Reflection for Wednesday 4th May 2022

Jon Ellis

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Reflection Ecclesiastes 2 10-17

Ecclesiastes 2
10 I denied myself nothing my eyes desired; I refused my heart no pleasure. My heart took delight in all my work, and this was the reward for all my labour.
11 Yet when I surveyed all that my hands had done and what I had toiled to achieve, everything was meaningless, a chasing after the wind; nothing was gained under the sun.
12 ¶ Then I turned my thoughts to consider wisdom, and also madness and folly. What more can the king’s successor do than what has already been done?
13 I saw that wisdom is better than folly, just as light is better than darkness.
14 The wise man has eyes in his head, while the fool walks in the darkness; but I came to realise that the same fate overtakes them both.
15 Then I thought in my heart, “The fate of the fool will overtake me also. What then do I gain by being wise?” I said in my heart, “This too is meaningless.”
16 For the wise man, like the fool, will not be long remembered; in days to come both will be forgotten. Like the fool, the wise man too must die!
17 ¶ So I hated life, because the work that is done under the sun was grievous to me. All of it is meaningless, a chasing after the wind.

Solomon was famed for his wisdom. The story of how he dealt with two women claiming to be the mother of the same baby is often quoted. He simply asked which one really loved the child, and which one just wanted it.
One of the most important gifts we can ask God to grant us is wisdom. People talk of common sense and that many people don’t seem to have it. Common sense is like wisdom. But wisdom is more. It implies thinking of others more than yourself. It also is about whether we are asking God when we make decisions, rather than simply looking at the world’s values.

Solomon sometimes put God first and sometimes he didn’t. He married many wives. It was the custom to have more than one wife, but he had hundreds! And he chose wives who were not Jewish. There was peace during his reign, but that was accomplished by political marriages. Solomon is famous for building the magnificent temple. So he could see the result of his great work.

But in Ecclesiastes, Solomon writes of how this has become meaningless. The peace of the kingdom must has contrasted at times with the conflicts of interest of his many wives. What do you do next after you have built such a magnificent temple? The reading is like someone having a midlife crisis. The point in our lives when we wonder what life is all for. What is the reason why we are here on earth? Going out every day to work to pay the bills. Having a loving family is wonderful, but why am I here? The catch phrase in the film, “What’s it all about, Alfie?”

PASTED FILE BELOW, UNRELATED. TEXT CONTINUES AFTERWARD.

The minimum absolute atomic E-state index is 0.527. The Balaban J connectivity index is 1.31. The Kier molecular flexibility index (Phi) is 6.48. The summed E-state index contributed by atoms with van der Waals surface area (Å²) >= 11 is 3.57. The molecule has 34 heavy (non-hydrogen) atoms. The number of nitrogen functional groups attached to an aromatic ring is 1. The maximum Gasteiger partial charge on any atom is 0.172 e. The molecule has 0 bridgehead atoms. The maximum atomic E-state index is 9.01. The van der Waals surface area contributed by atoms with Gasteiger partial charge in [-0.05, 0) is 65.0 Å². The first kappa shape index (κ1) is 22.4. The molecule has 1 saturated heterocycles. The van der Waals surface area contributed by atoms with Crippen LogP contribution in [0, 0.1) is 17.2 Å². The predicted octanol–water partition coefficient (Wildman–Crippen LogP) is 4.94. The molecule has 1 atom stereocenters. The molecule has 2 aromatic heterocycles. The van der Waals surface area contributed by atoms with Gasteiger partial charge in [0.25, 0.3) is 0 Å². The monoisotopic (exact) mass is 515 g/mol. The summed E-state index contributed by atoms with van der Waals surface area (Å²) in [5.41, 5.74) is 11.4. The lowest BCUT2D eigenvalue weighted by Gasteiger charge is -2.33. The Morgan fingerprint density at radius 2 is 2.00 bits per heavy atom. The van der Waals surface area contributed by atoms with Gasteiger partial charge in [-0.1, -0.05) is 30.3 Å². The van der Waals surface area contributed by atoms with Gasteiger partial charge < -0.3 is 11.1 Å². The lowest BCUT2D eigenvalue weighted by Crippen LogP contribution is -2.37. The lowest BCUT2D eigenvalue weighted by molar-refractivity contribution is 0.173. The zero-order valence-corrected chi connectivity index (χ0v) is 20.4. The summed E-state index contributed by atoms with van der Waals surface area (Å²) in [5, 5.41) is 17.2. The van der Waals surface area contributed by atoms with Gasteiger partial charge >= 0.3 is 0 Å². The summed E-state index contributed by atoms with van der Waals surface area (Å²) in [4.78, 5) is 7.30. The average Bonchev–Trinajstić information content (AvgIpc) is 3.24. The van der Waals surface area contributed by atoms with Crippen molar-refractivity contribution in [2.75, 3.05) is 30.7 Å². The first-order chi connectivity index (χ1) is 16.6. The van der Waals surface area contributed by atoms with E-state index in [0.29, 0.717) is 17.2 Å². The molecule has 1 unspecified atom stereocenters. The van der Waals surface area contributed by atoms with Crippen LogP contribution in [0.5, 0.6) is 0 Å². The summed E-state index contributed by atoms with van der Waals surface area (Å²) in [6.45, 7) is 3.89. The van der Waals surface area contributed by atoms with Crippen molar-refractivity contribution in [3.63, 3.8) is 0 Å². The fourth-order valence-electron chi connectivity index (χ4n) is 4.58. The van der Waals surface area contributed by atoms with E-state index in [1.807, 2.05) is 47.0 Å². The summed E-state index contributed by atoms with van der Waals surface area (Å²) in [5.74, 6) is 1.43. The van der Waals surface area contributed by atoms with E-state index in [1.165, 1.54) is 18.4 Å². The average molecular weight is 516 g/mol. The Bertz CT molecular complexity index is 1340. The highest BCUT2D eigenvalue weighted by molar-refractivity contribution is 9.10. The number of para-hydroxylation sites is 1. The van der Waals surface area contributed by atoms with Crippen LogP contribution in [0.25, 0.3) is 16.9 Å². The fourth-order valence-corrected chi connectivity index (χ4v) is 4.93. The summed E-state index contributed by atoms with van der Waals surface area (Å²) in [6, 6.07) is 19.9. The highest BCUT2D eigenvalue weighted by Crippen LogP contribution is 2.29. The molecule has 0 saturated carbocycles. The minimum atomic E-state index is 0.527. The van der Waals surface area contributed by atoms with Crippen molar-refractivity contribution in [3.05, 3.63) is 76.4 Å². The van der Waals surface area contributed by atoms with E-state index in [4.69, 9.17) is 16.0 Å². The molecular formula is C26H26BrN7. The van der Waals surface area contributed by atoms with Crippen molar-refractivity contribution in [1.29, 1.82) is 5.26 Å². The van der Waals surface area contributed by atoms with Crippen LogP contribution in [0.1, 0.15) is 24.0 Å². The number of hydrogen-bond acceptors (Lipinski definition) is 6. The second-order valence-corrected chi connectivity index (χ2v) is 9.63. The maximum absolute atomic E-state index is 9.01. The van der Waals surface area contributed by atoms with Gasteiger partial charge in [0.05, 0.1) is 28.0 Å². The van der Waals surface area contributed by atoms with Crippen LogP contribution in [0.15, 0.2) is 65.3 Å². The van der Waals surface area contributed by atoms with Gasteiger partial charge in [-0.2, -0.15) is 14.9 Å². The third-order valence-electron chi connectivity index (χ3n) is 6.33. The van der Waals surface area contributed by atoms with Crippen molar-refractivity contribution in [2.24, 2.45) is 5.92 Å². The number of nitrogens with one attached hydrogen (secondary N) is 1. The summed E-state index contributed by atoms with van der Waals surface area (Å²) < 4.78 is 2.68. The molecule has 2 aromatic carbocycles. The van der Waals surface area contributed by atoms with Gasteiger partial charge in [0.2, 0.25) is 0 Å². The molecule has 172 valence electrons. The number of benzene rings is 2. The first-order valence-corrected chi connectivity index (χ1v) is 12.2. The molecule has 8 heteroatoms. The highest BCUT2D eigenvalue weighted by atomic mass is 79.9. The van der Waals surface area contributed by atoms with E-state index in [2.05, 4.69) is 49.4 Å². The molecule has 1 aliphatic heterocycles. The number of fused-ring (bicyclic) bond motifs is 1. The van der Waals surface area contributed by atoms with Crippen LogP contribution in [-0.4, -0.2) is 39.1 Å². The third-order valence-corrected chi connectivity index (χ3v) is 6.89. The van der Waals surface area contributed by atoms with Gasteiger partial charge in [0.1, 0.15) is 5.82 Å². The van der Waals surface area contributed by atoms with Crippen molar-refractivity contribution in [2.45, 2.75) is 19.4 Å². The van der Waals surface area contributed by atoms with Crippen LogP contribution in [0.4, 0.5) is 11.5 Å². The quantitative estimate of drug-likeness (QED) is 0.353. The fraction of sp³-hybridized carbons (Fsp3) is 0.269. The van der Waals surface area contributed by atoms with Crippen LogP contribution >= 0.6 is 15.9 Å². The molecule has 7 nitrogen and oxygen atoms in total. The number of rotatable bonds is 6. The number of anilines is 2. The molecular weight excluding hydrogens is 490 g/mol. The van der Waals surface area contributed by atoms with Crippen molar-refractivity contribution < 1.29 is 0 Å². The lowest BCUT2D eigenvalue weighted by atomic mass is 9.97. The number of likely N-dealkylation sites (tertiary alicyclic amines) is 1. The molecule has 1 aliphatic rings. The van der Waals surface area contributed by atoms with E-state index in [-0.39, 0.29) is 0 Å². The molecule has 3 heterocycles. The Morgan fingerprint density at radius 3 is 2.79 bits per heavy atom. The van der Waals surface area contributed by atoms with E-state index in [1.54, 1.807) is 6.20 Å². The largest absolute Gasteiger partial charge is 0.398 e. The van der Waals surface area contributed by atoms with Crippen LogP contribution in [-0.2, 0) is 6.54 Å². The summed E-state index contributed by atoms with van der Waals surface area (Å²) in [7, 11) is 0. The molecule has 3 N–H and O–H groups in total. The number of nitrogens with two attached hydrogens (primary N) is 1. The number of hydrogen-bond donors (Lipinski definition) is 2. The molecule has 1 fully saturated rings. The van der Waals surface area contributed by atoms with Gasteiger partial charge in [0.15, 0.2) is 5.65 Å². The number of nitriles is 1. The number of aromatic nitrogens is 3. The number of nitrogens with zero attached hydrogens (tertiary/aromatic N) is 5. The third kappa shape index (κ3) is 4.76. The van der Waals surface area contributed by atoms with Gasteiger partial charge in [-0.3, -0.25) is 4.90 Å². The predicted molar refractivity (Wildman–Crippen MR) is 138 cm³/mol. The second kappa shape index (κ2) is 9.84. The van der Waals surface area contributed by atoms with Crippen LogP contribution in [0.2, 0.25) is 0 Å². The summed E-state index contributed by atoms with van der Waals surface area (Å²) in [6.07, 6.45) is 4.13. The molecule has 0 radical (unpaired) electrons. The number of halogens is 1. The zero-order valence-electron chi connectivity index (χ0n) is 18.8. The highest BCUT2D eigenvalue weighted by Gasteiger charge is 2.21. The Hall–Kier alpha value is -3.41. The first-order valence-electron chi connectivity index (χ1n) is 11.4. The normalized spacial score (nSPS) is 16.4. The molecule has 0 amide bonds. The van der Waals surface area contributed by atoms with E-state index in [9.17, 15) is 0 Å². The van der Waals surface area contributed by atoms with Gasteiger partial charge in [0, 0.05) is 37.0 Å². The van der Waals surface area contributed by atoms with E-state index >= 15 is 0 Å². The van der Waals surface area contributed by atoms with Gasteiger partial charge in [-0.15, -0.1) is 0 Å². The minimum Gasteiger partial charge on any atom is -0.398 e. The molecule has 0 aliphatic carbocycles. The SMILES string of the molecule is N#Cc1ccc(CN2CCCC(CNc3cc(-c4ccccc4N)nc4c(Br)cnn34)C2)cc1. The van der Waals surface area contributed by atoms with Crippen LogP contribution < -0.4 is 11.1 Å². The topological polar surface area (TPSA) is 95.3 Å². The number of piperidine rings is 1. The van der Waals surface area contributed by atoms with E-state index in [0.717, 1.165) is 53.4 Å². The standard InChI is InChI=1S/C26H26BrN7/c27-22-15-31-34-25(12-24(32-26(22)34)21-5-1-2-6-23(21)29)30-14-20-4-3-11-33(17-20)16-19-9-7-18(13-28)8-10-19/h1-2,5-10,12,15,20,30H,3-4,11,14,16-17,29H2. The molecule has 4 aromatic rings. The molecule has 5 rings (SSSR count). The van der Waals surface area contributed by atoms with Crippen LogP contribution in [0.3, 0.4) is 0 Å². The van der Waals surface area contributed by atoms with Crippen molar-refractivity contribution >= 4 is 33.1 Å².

Well… actually it’s all about God! That’s when it all makes sense. When I was forty, the Vicar in Clay Cross said to me, “You are talking about God, what are you going to do about it?” Two weeks later I was sitting in church, in tears, singing “Great is thy faithfulness”, and realising what Jesus has done for me by dying on the cross and being raised to life again. My life changed for ever.

We are here to be partners in God’s plan. I am not just here to live. I am not here to be a spectator. I am called to be a participator in what God is doing. Life is not all meaningless. We have a purpose! And, like Solomon marrying lots of foreign wives, it is not just to do what we think is right to bring peace, God may have a very different way that he wants to bring that about. It’s not about simply building, or maintaining, a wonderful temple, it’s what God wants us to do with that temple / church. Like Solomon, it is whether we continue to follow God’s leading, or not.

COLLECT 3rd Easter
Risen Christ,
you filled your disciples with boldness and fresh hope:
strengthen us to proclaim your risen life
and fill us with your peace,
to the glory of God the Father.